Bahrain Grand Prix: Red Bull dominate but Fernando Alonso and Aston Martin play starring role
Fernando Alonso enlivened a first race of the Formula 1 season that was dominated by Red Bull’s Max Verstappen in a fashion that suggested the destiny of this year’s World Championship might already be known.
Alonso produced a starring drive, featuring two quite superb overtaking moves, to fight back from seventh in the early stages to take the final podium place behind Verstappen and team-mate Sergio Perez.
The remarkable rise to the front of Alonso and his Aston Martin team was the story of the Bahrain Grand Prix.
Verstappen’s superiority was expected by most – even if the extent of it left his title rival of last year, Ferrari’s Charles Leclerc, in a downcast mood. And while Aston Martin had looked impressive in pre-season testing, even Alonso did not expect them to be as good as they turned out to be.
Before the cars turned a wheel on the race weekend, Alonso told this writer over coffee last Thursday morning that he was thinking about qualifying in the lower reaches of the top 10 and perhaps finishing in the top five or six.
But his was probably the second fastest car in the field at Sakhir on Sunday, and the delicious moves he pulled on Lewis Hamilton’s Mercedes and Carlos Sainz’s Ferrari in the closing stages sparked into life a race that, at the front, had long since become soporific.
“We didn’t expect to be that competitive,” Alonso said. “The aim in 2023 was getting in the mix in the midfield, leading that midfield and getting close to the top three teams. But even a podium was maybe not on the radar.
“And we found ourselves second-best car today in Bahrain, or the whole weekend, just behind Red Bull. So this is a little bit of a surprise.”
Alonso’s long road back to the sharp end
Notwithstanding the crushing superiority of the Red Bulls, Alonso has had a long wait to get his hands on a car as competitive as this.
He scored a podium for Alpine in Qatar in 2021, but that was a performance that transcended the car’s natural level that year.
Before that, his last podium was for Ferrari in Hungary in 2014, another great drive in a chaotic race in which his skills came to the fore. But it was one of only two top-three finishes in a poor year for Ferrari which led to him negotiating an exit from his contract two years early because he had lost faith in the team’s ability to deliver him a competitive car.
It was 2013 – 10 years ago – that he last had a car capable of regularly being on the podium. Since then, he has been in a kind of competitive purgatory, his status as an all-time great secure, but his talents held back by his machinery.
Alonso left Alpine for Aston Martin this year believing in the vision and finance of owner Lawrence Stroll, and accepting it was probably – at the age of 41 – his last team. He said he had faith they would make progress, but he never believed it would happen this quickly.
The reaction in F1 in Bahrain to his appearance regularly at the top of the timesheets was universally warm.
Alonso is a divisive figure, and not everyone enjoys his complex and sometimes confrontational character. But no-one doubts his incredible talent, his relentless, unquenchable desire, nor resented his return to the front.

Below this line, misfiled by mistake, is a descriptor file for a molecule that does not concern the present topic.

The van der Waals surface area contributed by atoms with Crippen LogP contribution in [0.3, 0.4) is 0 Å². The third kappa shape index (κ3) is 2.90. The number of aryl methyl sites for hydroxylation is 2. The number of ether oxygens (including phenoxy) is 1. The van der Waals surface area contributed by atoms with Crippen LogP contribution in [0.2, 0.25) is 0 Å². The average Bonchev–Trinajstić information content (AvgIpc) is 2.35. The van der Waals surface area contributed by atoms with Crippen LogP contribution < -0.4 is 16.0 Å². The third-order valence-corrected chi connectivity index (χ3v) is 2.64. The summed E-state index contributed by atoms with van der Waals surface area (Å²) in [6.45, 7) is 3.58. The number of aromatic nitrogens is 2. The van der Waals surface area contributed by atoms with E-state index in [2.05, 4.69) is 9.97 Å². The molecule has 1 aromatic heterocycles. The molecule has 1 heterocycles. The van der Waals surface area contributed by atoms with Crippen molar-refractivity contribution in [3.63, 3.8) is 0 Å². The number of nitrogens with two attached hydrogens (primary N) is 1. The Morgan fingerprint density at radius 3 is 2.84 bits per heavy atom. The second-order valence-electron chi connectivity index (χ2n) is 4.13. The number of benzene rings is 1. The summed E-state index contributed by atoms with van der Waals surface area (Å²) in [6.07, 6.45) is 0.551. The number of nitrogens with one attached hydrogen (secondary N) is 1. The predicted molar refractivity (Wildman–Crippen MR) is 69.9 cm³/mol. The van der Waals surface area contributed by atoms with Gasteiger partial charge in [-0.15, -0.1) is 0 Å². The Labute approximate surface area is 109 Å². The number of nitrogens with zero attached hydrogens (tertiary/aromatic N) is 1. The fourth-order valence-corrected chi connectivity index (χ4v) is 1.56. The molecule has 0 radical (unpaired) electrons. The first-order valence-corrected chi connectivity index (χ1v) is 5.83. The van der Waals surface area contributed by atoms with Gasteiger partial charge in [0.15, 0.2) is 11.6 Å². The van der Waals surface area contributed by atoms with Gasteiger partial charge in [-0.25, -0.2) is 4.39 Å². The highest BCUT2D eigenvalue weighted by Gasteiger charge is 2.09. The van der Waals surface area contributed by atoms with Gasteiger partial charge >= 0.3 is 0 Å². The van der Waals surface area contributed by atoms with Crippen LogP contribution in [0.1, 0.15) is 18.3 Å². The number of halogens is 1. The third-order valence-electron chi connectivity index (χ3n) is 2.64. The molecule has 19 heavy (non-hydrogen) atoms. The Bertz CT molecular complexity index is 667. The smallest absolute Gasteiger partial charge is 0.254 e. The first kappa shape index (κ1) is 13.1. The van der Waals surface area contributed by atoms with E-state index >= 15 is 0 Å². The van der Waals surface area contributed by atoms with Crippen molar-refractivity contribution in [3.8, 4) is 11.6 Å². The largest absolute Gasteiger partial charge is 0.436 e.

Verstappen, with whom Alonso has a warm relationship, said: “He has had a few years where there was not really a possibility to fight at the front, so I’m happy to see him sitting here already in race one.
“For this year, difficult to say if they’re going to challenge for the championship, but race wins are definitely on the table.
“I’ve been in the same position where some races I’m finishing 20 to 40 seconds behind the winners and you still win two or three races a year because sometimes there are some tracks which really suit your car and everything just comes together and you can win a race with maybe sometimes a bit of help or luck. They have a really strong package.”
First-lap scare gives way to sublime drive
Alonso had to work hard for this podium, and he did it with a drive that befitted the magnitude of the achievement.
Fifth on the grid, he lost places to Mercedes drivers Hamilton and George Russell on the first lap, the second because he was clouted from behind by team-mate Lance Stroll at the fourth corner.
From seventh at the end of the first lap, he caught and passed Russell in the first stint, closed in on Hamilton in the second, and then homed in for the kill after his final stop.
Alonso snuck ahead into Turn Four on lap 38, but an oversteer moment on the exit allowed Hamilton back past.
Next time around, Alonso realised that he needed to try something different to catch Hamilton by surprise, and he set the Mercedes up through the first part of the lap, before making a move down the inside of the Turn 10 hairpin, approached through a difficult, downhill, turning braking zone, and most emphatically not normally an overtaking point.
A couple of laps later, Charles Leclerc’s Ferrari retired from third place with an engine problem, so now Alonso was fourth, with the second Ferrari of Sainz looking vulnerable and a podium in his sights.